The presidential campaign of Hillary Clinton has been a master class in how to divorce economic issues from issues of race and gender by pushing the language of “intersectionality,” which enables the political class to head off threats to their power and protect the status quo. The results in the South Carolina Democratic primary are a clear example of this reality.
Clinton has suggested, “If we broke up the big banks tomorrow…would that end racism? Would that end sexism?” Her supporters have been led to believe this is a reasonable perspective to hold, and so, as Roqayah Chamseddine has argued, the answer to Sanders’ “economic populism” has been relatively easy—”divert attention to other issues” and mislead the “public in terms of how anti-capitalism converges with race, gender, and class.”
This week on the “Unauthorized Disclosure” weekly podcast we are joined by Vivek Chibber, a sociology professor at New York University and the author of “Postcolonial Theory and the Specter of Capital.”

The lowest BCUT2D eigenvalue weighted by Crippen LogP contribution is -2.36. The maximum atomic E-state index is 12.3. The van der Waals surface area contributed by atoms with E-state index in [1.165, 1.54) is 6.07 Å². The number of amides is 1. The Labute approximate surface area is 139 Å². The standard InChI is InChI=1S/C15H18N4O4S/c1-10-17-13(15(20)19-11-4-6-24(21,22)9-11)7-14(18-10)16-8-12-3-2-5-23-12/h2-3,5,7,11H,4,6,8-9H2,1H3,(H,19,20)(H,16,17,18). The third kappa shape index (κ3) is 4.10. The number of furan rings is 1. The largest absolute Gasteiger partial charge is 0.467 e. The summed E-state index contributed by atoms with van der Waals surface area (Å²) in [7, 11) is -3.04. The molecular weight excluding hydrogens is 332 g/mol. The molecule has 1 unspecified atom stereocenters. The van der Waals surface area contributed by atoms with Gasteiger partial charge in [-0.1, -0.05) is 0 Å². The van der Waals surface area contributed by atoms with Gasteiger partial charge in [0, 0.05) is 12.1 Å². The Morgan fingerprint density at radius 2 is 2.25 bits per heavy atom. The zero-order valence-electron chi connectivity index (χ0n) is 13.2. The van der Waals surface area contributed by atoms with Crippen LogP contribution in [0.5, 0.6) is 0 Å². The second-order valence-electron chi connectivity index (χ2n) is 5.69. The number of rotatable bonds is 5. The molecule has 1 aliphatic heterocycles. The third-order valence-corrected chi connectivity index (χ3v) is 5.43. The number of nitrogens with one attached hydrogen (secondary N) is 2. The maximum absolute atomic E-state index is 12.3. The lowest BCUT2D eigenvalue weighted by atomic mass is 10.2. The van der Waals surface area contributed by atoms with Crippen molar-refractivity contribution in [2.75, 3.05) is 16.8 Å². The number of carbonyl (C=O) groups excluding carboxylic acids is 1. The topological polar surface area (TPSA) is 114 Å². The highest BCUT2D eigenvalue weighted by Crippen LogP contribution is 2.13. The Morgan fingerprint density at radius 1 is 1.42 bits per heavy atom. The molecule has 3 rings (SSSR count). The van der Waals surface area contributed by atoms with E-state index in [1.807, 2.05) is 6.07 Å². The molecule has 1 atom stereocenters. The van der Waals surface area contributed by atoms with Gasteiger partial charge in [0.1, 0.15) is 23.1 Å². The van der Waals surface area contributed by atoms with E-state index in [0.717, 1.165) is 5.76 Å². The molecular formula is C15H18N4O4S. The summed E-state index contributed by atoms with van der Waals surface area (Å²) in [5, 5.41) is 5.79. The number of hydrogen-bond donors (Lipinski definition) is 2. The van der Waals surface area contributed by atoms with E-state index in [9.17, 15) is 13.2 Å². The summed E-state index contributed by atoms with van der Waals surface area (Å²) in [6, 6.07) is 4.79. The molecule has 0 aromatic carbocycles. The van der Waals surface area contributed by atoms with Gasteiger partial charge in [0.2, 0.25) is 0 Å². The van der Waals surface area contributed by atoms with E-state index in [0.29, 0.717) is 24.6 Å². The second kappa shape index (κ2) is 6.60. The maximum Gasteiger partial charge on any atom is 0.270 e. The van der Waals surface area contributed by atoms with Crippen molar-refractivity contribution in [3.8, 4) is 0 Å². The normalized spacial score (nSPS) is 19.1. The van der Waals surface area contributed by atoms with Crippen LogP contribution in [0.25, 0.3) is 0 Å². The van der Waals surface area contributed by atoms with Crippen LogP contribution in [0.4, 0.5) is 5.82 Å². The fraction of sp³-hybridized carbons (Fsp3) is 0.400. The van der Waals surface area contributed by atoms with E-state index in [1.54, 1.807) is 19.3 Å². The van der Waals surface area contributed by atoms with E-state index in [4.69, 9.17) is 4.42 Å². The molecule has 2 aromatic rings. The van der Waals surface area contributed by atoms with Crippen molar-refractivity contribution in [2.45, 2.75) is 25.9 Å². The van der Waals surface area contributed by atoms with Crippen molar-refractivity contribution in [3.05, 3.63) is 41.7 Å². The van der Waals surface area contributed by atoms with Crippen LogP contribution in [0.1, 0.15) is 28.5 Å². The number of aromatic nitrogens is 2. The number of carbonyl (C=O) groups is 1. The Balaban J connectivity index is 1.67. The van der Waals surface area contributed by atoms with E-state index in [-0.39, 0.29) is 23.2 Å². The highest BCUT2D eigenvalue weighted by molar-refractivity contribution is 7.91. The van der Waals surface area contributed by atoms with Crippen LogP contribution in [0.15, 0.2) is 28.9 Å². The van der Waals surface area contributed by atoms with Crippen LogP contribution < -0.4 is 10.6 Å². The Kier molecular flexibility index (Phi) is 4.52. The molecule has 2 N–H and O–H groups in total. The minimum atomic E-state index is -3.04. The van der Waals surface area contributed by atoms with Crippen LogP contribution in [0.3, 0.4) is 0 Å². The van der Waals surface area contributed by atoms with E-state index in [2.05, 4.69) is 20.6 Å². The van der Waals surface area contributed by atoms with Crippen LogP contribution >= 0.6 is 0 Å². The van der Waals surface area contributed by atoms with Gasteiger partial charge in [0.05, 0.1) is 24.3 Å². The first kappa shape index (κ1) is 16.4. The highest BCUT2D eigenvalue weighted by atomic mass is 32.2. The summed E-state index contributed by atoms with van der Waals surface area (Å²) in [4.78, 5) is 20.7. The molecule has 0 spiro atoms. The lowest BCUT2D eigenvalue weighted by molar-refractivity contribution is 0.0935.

During the interview, he analyzes how neoliberals and the Democratic Party wield identity politics to push citizens to vote against their self-interests. First, he offers a basic explanation of “post-colonial theory,” and then he talks about how the New Left popularized the political or intellectual thinking prevalent today. The interview pivots to Hillary Clinton and how her campaign deploys the language of radical left-wing politics in order to manage and lower the expectations of voters, especially minorities.
... the mainstream media narratives and the dominant culture are still quite effective in a more fundamental level. Just think of that: Bernie still struggles to persuade many Americans that it is their right to have free education and healthcare. Think about it: this monstrous dominant ideology made many people believe that they can't have what rightfully belongs to them. What has been conquered through blood and struggles over the ages.